Human Rights Act 2019
Queensland's Human Rights Act 2019 started from 1 January 2020, and aims to:
- protect and promote human rights
- help build a culture in the Queensland public sector that respects and promotes human rights and
- help promote a dialogue about the nature, meaning and scope of human rights.
For more information about the Human Rights Act visit the Queensland Human Rights Commission's website.
Public entities (such as government bodies) in Queensland are required to consider and act in accordance with your human rights. Certain human rights may be affected by decisions concerning COVID-19, including:
- The right to association;
- The right to take part in public life;
- The right to privacy, family or home; and
- The protection of families and children.
Human rights can be subjected to reasonable limits that can be justified in a free and democratic society based on human dignity, equality and freedom. Human rights are in addition to other rights.
Human Rights Act overview
Queensland’s Human Rights Act 2019 protects 23 fundamental human rights in law.
The Act requires each arm of government to act compatibly with these human rights. This means that:
- parliament must consider human rights when proposing and scrutinising new laws
- courts and tribunals, so far as is possible to do so, must interpret legislation in a way that is compatible with human rights
- public entities – such as state government departments (for example Queensland Corrective Services, Queensland Health, Child Safety, Youth Justice), local councils, state schools, the police and non-government organisations and businesses performing a public function must act and make decisions compatible with human rights.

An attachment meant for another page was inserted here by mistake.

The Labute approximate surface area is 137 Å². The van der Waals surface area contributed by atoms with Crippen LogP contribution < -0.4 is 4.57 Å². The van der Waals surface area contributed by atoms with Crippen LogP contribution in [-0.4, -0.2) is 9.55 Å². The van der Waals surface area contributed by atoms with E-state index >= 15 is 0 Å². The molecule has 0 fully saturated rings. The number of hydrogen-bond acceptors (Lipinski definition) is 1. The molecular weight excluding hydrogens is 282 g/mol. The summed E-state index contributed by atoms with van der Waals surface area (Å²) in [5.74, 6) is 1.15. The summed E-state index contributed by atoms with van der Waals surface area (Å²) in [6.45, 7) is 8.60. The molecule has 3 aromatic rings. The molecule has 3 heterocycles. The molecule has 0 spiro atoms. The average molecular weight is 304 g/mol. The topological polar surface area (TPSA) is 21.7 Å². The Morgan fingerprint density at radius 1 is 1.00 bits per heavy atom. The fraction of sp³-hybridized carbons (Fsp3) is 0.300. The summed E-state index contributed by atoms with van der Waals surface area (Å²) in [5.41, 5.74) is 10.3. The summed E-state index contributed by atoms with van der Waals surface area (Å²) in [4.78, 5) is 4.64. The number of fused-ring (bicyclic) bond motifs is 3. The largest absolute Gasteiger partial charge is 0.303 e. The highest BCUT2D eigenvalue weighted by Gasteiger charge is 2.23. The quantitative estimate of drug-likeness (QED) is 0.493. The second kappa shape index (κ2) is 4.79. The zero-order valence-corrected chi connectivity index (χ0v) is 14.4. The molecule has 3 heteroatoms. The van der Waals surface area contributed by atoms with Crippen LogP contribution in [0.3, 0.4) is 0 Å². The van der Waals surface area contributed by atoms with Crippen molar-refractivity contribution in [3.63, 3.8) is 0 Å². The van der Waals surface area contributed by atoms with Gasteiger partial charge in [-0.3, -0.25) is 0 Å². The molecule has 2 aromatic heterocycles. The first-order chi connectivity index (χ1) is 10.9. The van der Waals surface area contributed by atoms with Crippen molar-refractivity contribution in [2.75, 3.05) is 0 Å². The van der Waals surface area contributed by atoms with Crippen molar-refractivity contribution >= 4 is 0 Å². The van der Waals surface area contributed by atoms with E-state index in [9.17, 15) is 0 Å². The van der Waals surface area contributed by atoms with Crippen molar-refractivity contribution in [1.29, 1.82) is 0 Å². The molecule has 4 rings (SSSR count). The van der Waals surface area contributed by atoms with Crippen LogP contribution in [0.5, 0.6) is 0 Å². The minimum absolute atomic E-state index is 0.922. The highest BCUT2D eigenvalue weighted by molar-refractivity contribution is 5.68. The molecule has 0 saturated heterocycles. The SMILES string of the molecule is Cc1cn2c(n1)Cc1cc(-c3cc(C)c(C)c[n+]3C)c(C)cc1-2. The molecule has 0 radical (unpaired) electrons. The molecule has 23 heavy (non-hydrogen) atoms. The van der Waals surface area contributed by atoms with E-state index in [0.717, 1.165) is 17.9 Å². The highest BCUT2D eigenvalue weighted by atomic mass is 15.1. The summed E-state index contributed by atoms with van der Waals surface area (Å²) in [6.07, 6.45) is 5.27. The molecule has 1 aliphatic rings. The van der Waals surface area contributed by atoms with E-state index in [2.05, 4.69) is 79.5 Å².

The Act clearly states that rights can be limited, but only where it is reasonable and justifiable.
Which human rights does The Human Rights Act protect
Queensland’s Human Rights Act 2019 protects 23 fundamental human rights:
- recognition and equality before the law
- right to life
- protection from torture and cruel, inhuman or degrading treatment
- freedom from forced work
- freedom of movement
- freedom of thought, conscience, religion and belief
- freedom of expression
- peaceful assembly and freedom of association
- taking part in public life
- property rights
- privacy and reputation
- protection of families and children
- cultural rights—generally
- cultural rights—Aboriginal peoples and Torres Strait Islander peoples
- right to liberty and security of person
- humane treatment when deprived of liberty
- fair hearing
- rights in criminal proceedings
- children in the criminal process
- right not to be tried or punished more than once
- retrospective criminal laws
- right to education
- right to health services
Making a complaint
A human rights complaint must first be made to the relevant public entity, which has 45 days to respond.
If you're unhappy with the response provided by the public entity, or if they don't respond, you can lodge a complaint with the Queensland Human Rights Commission (QHRC).
Please note: Complaints under the Human Rights Act can only be lodged to the QHRC after 1 January 2020. Complaints under the Human Rights Act can only be made about alleged breaches occurring after 1 January 2020. Find out more.
If your human rights have been breached or limited in the course of another proceeding—for example a criminal proceeding—or may be a live issue within the proceedings get legal advice.
Get legal help
For legal advice about a human rights issue, contact us as soon as possible for more information.
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Disclaimer: This content is for general purposes only and not legal advice. If you have a legal problem, please contact us or speak to a lawyer. View our full disclaimer.
Last updated 18 April 2023
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